Being a Technology Steward

Any casual observer of current trends in the use of technology will notice some or all of the following:

  • Content is accessible by everyone on an unprecedented scale
  • Everyone can publish content
  • It has become typical for online content to be updated frequently
  • A major challenge for users is processing the vast amount of content and assessing its validity

These trends hold true generally, but are particularly apparent in workplace learning. As we move from a curriculum driven training model to a knowledge on demand model, we put more responsibility on learners to get what they need. No longer can they safely rely on a “training program” to tell them what they must know.

So how can learning professionals bridge the gap? One way is by helping users organize and navigate through the maze of technology and available content available to them in the workplace. Communities of practice have long been a way for users with common goals and needs to share and support each other. Advances in technology only intensity both the need and the benefit that can be derived from these communities.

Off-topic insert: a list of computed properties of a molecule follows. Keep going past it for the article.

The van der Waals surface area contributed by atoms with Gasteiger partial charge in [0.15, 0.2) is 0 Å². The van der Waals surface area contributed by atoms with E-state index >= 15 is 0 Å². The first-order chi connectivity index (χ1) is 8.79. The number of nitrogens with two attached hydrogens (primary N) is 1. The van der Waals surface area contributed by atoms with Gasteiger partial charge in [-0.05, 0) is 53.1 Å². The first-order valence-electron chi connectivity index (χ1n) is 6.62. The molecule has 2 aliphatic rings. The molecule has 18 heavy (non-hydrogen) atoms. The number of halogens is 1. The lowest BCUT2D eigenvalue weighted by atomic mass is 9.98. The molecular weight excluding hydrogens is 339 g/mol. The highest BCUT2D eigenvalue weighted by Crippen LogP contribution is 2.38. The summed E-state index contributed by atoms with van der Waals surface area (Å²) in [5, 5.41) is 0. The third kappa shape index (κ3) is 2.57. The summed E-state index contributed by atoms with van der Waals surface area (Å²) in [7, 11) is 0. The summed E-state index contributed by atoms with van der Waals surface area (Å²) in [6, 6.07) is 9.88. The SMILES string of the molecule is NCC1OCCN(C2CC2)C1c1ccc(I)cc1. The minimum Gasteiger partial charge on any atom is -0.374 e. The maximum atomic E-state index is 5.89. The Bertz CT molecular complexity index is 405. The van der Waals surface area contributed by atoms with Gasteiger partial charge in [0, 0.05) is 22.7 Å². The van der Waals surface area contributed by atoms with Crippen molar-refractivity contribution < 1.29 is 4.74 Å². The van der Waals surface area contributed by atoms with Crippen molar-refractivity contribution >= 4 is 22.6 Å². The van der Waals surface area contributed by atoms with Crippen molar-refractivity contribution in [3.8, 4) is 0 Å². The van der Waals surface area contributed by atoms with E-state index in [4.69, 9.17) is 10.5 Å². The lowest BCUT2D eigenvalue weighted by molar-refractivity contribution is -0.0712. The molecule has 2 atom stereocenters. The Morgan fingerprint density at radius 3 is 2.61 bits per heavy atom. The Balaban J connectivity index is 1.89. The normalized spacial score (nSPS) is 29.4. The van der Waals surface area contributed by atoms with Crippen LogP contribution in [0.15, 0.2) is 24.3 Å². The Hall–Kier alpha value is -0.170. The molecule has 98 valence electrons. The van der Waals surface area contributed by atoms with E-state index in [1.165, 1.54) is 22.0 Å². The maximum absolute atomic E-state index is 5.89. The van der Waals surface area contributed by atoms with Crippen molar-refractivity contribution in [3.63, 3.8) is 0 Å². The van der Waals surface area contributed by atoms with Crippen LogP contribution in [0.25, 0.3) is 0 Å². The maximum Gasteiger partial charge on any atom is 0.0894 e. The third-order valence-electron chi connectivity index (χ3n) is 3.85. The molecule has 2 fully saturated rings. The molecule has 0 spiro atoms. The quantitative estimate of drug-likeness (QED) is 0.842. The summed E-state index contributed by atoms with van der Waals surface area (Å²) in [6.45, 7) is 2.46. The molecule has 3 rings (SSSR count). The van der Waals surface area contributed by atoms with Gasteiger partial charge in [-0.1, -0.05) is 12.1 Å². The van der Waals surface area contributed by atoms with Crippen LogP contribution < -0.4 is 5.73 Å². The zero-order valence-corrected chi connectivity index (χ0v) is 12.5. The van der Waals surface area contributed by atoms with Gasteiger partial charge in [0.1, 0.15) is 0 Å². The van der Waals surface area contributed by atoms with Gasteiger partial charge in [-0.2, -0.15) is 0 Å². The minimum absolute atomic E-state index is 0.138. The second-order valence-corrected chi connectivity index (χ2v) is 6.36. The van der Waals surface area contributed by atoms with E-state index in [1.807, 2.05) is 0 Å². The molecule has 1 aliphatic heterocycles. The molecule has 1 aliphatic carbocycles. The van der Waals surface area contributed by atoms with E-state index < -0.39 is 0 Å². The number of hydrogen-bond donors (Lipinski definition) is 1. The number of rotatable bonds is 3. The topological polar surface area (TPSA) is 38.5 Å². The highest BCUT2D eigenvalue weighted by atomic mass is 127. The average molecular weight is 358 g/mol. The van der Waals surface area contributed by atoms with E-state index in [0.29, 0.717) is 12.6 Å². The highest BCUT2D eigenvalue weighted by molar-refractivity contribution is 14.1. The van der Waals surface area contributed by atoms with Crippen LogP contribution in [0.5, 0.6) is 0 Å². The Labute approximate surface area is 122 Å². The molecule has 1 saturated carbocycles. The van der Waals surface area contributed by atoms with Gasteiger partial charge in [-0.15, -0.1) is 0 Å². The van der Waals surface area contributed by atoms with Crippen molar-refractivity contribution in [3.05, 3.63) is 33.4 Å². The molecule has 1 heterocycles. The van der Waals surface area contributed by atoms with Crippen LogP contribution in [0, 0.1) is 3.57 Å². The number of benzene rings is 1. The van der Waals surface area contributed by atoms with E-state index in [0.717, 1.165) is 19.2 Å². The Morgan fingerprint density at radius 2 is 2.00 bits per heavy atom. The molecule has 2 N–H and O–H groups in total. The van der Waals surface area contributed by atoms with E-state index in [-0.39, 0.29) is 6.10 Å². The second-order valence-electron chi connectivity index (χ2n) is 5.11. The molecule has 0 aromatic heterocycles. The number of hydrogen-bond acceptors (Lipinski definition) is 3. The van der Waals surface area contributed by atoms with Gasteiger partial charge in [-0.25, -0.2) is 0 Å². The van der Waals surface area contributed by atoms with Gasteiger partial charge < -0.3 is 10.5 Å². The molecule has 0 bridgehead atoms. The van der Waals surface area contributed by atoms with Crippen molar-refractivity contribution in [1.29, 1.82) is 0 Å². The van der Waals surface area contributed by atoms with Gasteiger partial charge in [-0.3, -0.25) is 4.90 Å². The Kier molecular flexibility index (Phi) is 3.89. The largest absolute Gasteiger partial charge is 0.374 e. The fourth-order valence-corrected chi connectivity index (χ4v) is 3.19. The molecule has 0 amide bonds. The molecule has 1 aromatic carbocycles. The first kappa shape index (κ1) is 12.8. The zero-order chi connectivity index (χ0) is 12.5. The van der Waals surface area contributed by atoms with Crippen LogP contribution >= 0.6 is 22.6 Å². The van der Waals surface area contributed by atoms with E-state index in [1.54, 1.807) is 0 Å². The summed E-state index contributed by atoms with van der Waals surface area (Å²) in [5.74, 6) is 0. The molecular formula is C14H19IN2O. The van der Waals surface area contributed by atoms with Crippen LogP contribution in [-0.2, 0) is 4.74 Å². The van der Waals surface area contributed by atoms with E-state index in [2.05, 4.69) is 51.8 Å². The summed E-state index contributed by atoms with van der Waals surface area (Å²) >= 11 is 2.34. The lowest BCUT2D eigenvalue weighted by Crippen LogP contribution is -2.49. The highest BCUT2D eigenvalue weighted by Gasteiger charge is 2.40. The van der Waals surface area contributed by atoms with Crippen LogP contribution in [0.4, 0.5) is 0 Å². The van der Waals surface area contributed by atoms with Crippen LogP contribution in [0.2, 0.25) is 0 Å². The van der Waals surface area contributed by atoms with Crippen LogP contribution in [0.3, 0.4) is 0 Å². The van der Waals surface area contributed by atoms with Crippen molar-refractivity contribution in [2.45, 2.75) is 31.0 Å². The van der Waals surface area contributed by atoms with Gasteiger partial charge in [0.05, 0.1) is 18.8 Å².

Like a garden, however, these communities will not tend themselves. They need a gardener. As Jay Cross suggests in his column in the June 2009 issue of CLO magazine, the term steward is quite appropriate. Cross in turn cites this term from the forthcoming book Digital Habitats, Stewarding Technology for Communities by Etienne Wenger, Nancy White, and John Smith. As Cross says: “Technology stewards are people with enough experience of the workings of a community to understand its technology needs and enough experience with technology to take leadership in addressing those needs.”

Who would do well in such a role? Well, in the context of learning and performance, clearly a learning professional (e.g., trainer or instructional designer) well versed in technology and the content domain is a logical choice. Again quoting Cross: “They understand how adults learn and how to transform information into learning. It’s important for corporations to benefit from their learning people, not give them pink slips.”

In the face of changing approaches to improving performance, providing our training professionals with new opportunities to contribute is good news indeed.

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